Even with the loss of speed, this is still more than fast enough to play video games and stream 4K video. Perhaps not at the same time, but the Mini is clearly designed for a single user. Interestingly, the Mini supports a Wi-Fi protocol that is far faster than the speeds Elon Musk showed off. Perhaps, internet speeds could get even faster in the future with additional Starlink deployments.

Starlink for Tesla?

The Mini is a good first step for possibly bringing Starlink capabilities to Tesla cars, which Elon Musk confirmed in 2022. Some enterprising users have either suction-cupped or mounted their starlinks to their glass Tesla roofs, or with special mounts for the Cybertruck already. The Mini will be a key item for going camping in your Tesla in the future - perhaps with the new Model Y Air Mattress!

Tesla could one day offer Starlink connectivity in Teslas, either as a backup to cellular connectivity or as a main source. However, Starlink connectivity requires line-of-sight, which likely means that Tesla would still require a cellular connection in their vehicles for times when vehicles don’t have a clear view of the sky. Using Starlink could help lower Tesla’s bandwidth costs and improve connectivity in remote areas.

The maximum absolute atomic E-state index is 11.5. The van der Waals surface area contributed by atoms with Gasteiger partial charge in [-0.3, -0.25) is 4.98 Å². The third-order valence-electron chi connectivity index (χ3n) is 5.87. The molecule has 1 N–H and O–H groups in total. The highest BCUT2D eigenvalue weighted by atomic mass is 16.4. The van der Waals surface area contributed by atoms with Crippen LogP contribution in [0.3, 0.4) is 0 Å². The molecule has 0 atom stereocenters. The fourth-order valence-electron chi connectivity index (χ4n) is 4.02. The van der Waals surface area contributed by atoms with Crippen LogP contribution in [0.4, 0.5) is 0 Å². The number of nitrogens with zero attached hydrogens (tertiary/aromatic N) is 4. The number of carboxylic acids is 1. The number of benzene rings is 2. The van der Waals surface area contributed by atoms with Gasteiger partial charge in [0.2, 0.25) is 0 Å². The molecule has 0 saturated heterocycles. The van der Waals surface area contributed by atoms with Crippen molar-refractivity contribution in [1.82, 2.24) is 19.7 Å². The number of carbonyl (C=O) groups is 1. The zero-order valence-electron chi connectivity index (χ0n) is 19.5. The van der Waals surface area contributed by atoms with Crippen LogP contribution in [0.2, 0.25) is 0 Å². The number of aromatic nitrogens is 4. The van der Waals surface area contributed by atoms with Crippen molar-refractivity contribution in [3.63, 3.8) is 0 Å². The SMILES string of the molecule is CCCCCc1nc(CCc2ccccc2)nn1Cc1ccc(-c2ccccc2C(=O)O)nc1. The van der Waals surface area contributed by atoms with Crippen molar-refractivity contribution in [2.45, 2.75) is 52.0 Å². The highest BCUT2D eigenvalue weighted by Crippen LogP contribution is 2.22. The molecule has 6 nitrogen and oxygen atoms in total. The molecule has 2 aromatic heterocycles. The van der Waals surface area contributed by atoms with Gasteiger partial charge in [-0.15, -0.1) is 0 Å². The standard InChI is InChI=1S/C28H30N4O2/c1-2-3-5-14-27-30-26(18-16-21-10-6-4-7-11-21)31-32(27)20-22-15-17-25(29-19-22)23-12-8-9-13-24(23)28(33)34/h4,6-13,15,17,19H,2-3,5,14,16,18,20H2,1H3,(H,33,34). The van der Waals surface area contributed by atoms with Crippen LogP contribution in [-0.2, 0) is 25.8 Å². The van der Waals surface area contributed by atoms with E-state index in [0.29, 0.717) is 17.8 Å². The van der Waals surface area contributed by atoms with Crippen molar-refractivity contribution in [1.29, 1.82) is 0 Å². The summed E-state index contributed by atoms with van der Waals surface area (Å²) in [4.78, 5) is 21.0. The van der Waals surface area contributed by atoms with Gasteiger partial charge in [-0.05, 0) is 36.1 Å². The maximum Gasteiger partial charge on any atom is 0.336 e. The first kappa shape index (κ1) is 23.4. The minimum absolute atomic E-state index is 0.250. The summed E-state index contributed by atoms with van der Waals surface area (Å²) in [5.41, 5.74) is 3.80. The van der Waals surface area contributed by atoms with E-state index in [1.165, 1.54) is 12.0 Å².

Interestingly enough, some Superchargers already have Starlink functionality, with a transparent experience of vehicles automatically connecting to Supercharger Wi-Fi for data, including for Software Updates!

Release Dates

Musk mentioned that while the Starlink Mini isn’t available just yet, it will be rolling out to select areas in the next few months. Nothing further has emerged on where these areas are, but we could expect them to be in North America, where Starlink has done most of the new dish testing, such as with the more recent Starlink Flat High-Performance dishes.